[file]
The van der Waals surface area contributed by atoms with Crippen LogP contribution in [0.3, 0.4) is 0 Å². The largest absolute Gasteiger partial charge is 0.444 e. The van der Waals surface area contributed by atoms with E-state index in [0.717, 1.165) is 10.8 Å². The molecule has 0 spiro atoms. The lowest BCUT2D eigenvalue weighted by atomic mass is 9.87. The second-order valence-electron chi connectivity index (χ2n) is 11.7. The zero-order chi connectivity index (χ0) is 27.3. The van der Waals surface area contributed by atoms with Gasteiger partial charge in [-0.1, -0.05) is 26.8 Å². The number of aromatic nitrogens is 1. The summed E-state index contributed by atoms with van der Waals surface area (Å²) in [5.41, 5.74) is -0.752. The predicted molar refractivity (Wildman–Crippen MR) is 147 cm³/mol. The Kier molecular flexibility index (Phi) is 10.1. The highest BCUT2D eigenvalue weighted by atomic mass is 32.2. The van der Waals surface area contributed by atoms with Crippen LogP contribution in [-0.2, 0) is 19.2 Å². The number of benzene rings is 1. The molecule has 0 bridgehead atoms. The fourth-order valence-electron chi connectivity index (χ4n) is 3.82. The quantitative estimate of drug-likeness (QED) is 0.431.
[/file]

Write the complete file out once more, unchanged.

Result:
The van der Waals surface area contributed by atoms with Crippen LogP contribution in [0.3, 0.4) is 0 Å². The largest absolute Gasteiger partial charge is 0.444 e. The van der Waals surface area contributed by atoms with E-state index in [0.717, 1.165) is 10.8 Å². The molecule has 0 spiro atoms. The lowest BCUT2D eigenvalue weighted by atomic mass is 9.87. The second-order valence-electron chi connectivity index (χ2n) is 11.7. The zero-order chi connectivity index (χ0) is 27.3. The van der Waals surface area contributed by atoms with Gasteiger partial charge in [-0.1, -0.05) is 26.8 Å². The number of aromatic nitrogens is 1. The summed E-state index contributed by atoms with van der Waals surface area (Å²) in [5.41, 5.74) is -0.752. The predicted molar refractivity (Wildman–Crippen MR) is 147 cm³/mol. The Kier molecular flexibility index (Phi) is 10.1. The highest BCUT2D eigenvalue weighted by atomic mass is 32.2. The van der Waals surface area contributed by atoms with Crippen LogP contribution in [-0.2, 0) is 19.2 Å². The number of benzene rings is 1. The molecule has 0 bridgehead atoms. The fourth-order valence-electron chi connectivity index (χ4n) is 3.82. The quantitative estimate of drug-likeness (QED) is 0.431.